It’s totally coming around. I’m really grateful. When we started we were making 15 pairs a year. You can’t survive on fifteen pairs. I’m also grateful that someone like Anna Wintour noticed us. That’s one of the things about being nominated for the CFDA [in 2009], she really is a big believer of craft. So many of these kids—I speak at SCAD and Parsons—and the kids don’t want to learn craft. And that’s the main thing. And I don’t think learning the craft means you’re going to make it for the rest of your life, but if you want to go into fashion, or even cabinet making, you appreciate it more. I guess it’s part of the schooling—to me it’s just a higher learning.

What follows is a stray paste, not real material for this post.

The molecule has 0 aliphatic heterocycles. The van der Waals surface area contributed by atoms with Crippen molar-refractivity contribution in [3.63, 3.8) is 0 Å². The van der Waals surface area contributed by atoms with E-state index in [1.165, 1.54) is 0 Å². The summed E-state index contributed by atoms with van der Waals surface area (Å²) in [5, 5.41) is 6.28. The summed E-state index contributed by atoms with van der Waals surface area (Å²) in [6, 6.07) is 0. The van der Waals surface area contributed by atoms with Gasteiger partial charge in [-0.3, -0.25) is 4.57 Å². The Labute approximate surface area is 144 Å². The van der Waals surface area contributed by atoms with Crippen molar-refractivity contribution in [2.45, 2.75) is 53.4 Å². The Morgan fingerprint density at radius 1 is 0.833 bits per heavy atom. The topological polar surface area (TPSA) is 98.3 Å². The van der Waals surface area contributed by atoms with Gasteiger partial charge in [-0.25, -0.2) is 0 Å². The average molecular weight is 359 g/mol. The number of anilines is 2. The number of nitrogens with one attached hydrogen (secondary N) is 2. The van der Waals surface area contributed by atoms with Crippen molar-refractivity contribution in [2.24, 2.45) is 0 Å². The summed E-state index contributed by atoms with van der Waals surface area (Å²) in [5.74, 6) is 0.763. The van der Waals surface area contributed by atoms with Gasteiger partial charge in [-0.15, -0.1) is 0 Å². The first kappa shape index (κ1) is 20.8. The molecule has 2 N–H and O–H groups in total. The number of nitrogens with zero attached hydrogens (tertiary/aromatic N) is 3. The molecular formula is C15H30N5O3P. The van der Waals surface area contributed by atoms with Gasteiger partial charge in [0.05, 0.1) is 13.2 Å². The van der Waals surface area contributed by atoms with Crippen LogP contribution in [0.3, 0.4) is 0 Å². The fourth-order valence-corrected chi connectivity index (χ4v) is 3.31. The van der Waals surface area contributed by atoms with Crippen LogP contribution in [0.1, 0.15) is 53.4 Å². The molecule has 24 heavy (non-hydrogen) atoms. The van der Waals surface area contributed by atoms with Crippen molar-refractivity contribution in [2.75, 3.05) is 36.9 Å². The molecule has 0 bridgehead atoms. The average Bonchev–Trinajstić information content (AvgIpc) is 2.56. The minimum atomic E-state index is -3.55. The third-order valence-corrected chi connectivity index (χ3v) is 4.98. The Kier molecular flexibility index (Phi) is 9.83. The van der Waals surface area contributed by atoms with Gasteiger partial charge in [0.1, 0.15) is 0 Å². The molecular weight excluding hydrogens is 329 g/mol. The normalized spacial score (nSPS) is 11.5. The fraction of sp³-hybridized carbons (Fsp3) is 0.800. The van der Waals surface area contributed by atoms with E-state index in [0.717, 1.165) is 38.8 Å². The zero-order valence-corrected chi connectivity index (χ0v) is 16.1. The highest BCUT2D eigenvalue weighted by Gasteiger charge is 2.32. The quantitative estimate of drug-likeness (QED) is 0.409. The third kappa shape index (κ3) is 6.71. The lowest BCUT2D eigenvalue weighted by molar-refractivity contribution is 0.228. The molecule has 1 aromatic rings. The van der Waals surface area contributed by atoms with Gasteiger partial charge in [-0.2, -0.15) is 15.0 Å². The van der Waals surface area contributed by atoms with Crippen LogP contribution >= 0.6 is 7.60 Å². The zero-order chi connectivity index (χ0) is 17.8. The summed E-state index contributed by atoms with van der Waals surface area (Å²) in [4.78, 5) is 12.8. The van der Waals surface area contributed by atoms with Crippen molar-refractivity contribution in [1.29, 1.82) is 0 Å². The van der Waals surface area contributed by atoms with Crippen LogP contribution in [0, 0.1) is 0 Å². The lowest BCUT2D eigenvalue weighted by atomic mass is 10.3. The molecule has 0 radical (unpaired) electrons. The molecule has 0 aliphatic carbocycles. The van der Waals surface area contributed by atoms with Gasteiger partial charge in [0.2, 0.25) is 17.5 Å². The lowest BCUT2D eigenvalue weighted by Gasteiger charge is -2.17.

That’s why they call those of the highest level, masters. Like it is said of David Fincher that he knows how to do every tech and grip job on a set, when you master your craft, you are free to really go big.
So, let me play out a little fantasy of mine. If I were to come into the shop off 3rd in LA for a pair of full bespoke shoes, how would we proceed?
I think it all depends on how creative you are. I have some customers who say, I like that shoe, make it for me. I look at their foot and he’s a basketball player and he’s had surgery and it’s just messed up and it hurts. But let’s just say some regular guy walks in we actually offer two different types of services. We offer full bespoke and made to order. The made to order, you come in, pick your style and then you get to play with color, lining and soles and you get a standard size. I would say ninety percent of people are OK with standard size.
But so when LeBron and Chris Bosh and D-Wade come in you gotta make new lasts?